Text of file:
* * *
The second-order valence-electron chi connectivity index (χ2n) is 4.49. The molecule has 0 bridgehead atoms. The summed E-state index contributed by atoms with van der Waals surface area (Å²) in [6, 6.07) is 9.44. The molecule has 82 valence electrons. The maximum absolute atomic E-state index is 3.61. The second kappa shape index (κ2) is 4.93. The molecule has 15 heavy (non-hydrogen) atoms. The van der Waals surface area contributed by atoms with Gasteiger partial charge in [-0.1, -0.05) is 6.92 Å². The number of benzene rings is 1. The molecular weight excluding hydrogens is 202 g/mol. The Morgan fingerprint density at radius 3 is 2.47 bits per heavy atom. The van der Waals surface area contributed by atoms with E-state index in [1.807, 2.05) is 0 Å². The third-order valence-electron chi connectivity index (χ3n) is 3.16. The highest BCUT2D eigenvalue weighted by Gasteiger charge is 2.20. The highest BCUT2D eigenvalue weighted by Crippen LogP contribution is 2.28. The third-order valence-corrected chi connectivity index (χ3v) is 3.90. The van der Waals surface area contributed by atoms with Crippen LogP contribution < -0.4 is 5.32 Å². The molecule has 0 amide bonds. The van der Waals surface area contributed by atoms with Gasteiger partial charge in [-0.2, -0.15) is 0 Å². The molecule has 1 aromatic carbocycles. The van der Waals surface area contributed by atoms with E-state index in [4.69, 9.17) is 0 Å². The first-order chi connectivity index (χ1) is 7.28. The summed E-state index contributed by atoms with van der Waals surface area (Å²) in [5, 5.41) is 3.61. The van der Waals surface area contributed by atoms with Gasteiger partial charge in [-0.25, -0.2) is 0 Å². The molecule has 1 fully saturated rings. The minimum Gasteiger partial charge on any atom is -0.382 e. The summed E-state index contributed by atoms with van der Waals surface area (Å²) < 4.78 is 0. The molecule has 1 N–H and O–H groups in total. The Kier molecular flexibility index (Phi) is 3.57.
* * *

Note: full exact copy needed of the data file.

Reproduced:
The second-order valence-electron chi connectivity index (χ2n) is 4.49. The molecule has 0 bridgehead atoms. The summed E-state index contributed by atoms with van der Waals surface area (Å²) in [6, 6.07) is 9.44. The molecule has 82 valence electrons. The maximum absolute atomic E-state index is 3.61. The second kappa shape index (κ2) is 4.93. The molecule has 15 heavy (non-hydrogen) atoms. The van der Waals surface area contributed by atoms with Gasteiger partial charge in [-0.1, -0.05) is 6.92 Å². The number of benzene rings is 1. The molecular weight excluding hydrogens is 202 g/mol. The Morgan fingerprint density at radius 3 is 2.47 bits per heavy atom. The van der Waals surface area contributed by atoms with E-state index in [1.807, 2.05) is 0 Å². The third-order valence-electron chi connectivity index (χ3n) is 3.16. The highest BCUT2D eigenvalue weighted by Gasteiger charge is 2.20. The highest BCUT2D eigenvalue weighted by Crippen LogP contribution is 2.28. The third-order valence-corrected chi connectivity index (χ3v) is 3.90. The van der Waals surface area contributed by atoms with Crippen LogP contribution < -0.4 is 5.32 Å². The molecule has 0 amide bonds. The van der Waals surface area contributed by atoms with Gasteiger partial charge in [-0.2, -0.15) is 0 Å². The molecule has 1 aromatic carbocycles. The van der Waals surface area contributed by atoms with E-state index in [4.69, 9.17) is 0 Å². The first-order chi connectivity index (χ1) is 7.28. The summed E-state index contributed by atoms with van der Waals surface area (Å²) in [5, 5.41) is 3.61. The van der Waals surface area contributed by atoms with Gasteiger partial charge in [-0.25, -0.2) is 0 Å². The molecule has 1 fully saturated rings. The minimum Gasteiger partial charge on any atom is -0.382 e. The summed E-state index contributed by atoms with van der Waals surface area (Å²) < 4.78 is 0. The molecule has 1 N–H and O–H groups in total. The Kier molecular flexibility index (Phi) is 3.57.